Alice Cole knew when rain was coming. With an uncanny accuracy, she could point to the sky and predict its blessings and its curses.
She used to say she could feel it in her bones. There was something about the way her feet swelled ahead of an afternoon summer shower, something about a left hip giving her trouble just before the first clap of thunder. She never wore a watch, but Alice could tell you the time with near precision by the way the sun hung in the sky.
I learned a lot at my grandmother’s knee about the phases of the moon, about tasting dirt to see if it was right for planting, about human frailty.
In the days following the Zimmerman verdict, as Alice was prone to do, I paced the floors, hovered over stewing pots and sat out on my back porch long after nightfall watching the clouds dance in the sky overhead. Feeling a twinge in my own proverbial hip, I waited for the coming storm. It was brewing somewhere in the distance, I knew.
Rain is inevitable.
There were those of us who accepted the verdict, if not the judgment, as a beacon in the night urging us toward change. Seventeen-year-old Trayvon Martin, we believed, deserved a more honorable “home going” than George Zimmerman’s defense lawyers afforded him. It was not difficult to see through the coded language, to hear the shrill wheeze of the archetypal dog whistle, and understand that it was Martin on trial, rather than the hapless Zimmerman.
But this case was, and had always been, about more than what happened that night near Retreat View Circle. For mothers like me, mothers of African-American boys, we saw ourselves reflected in Sybrina Fulton’s eyes. Our sons were her sons. I watched Tracy Martin testify to hearing what he believed were his son’s last cries. With a suddenness I cannot explain, I was stricken with grief. It was as if the bottom of the world dropped out.
Quite honestly, I was not surprised by the verdict. My heart was already broken well before the jury instructions were given. I am not a lawyer, but the ability to take hold of and embrace our collective humanity, no matter how vigorously I chased after it, escaped me. I could not forget the frailty of humankind.
The very notion that shooting and killing and unarmed an black boy was deemed fair to so many people, people who clamored for ways to defame him, to castigate his parents, was maddening enough. They held Trayvon up as the very embodiment of all they believe wrong with black America. That somehow, because of his clothing, because of his skin, he deserved to die.
A conversation about black men and boys was immediately ignited. I, and others, wanted to know: What kind of free is this? We wondered where that fundamental sense of fairness was hiding itself. Peaceful protests were mounted in 100 cities across the country. We took to the streets, bridges, federal and state houses demanding an end to the genocide. Available data tells us that justice does not always bend toward justice based on the race of the shooter. Rather, the race of the victim is all too often the determining factor in investigation, prosecution, conviction and sentencing.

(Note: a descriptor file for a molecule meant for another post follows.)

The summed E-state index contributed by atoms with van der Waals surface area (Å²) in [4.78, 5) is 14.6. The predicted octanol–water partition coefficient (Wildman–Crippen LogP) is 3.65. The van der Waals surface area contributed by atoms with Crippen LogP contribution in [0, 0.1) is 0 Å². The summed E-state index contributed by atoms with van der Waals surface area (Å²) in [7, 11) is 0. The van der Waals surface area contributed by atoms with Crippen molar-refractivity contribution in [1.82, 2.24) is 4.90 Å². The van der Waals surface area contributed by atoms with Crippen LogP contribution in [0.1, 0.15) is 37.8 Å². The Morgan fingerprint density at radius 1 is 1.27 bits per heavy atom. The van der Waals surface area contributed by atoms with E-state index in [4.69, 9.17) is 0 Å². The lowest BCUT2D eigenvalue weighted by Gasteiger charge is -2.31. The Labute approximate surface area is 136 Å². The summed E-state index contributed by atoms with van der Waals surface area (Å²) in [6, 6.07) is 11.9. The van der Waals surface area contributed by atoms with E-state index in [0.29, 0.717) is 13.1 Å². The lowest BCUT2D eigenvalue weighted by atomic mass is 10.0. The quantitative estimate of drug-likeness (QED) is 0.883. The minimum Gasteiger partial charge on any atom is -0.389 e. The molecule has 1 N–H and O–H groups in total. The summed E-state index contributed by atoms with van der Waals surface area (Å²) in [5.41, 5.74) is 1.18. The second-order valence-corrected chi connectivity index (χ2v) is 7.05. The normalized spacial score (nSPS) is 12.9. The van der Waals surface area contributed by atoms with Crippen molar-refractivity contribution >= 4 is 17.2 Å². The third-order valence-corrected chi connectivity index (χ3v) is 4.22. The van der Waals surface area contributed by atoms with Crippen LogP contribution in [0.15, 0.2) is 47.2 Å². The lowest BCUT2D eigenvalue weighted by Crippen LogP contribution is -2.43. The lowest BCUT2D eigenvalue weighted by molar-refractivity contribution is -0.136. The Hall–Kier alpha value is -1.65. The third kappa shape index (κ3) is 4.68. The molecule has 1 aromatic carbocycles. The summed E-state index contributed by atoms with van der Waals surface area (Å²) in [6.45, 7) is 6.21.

Profiling, you see, does not always result in a physical death. But every instance represents a spiritual death for the society that allows it to persist.
Those of us who study the justice system understand well the institutionalized inequality that lurks in its corridors. We watch uneasily as the name of New York City police commissioner Ray Kelly, who defiantly defends “stop and frisk,” is bandied about as a potential nominee to lead the U.S. Department of Homeland Security.
A long walk home from Fruitvale Station
My knees were unsteady as I walked into a showing of Fruitvale Station. Some 90 minutes later, rocked with grief, I said crying and mumbling as the movie credits began to roll. You see, I remember asking my own mother — just as Tatiana Grant did — “Mama, where is Daddy?” I was five when my father was murdered. My brother Christopher was shot to death when we were 22, the same age as Oscar Grant. Grant was fatally shot in Oakland, CA by a BART police officer on New Years Day 2009. The oldest man in my family is just 27.
I pushed open the doors leading to the street. Soused in tears, a catch in my throat, I started the long walk home. “When will this stop?” I asked out loud to nobody. A fellow moviegoer touched my shoulder and said, “Are you okay, Sister?”
I pressed forward, nearly walking into the path of an oncoming car. I stopped, found a waiting bench and let myself fall onto its metal slats. I had been on television and radio every day, doing my damnedest to keep the complex issues confronting black men and boys in the forefront. Asking this America to look beyond cruel and vicious stereotypes, to step out from behind shrouds of bigotry laced with preloaded statistics that say everything about correlation, yet nothing about causation, seemed worthless in that moment.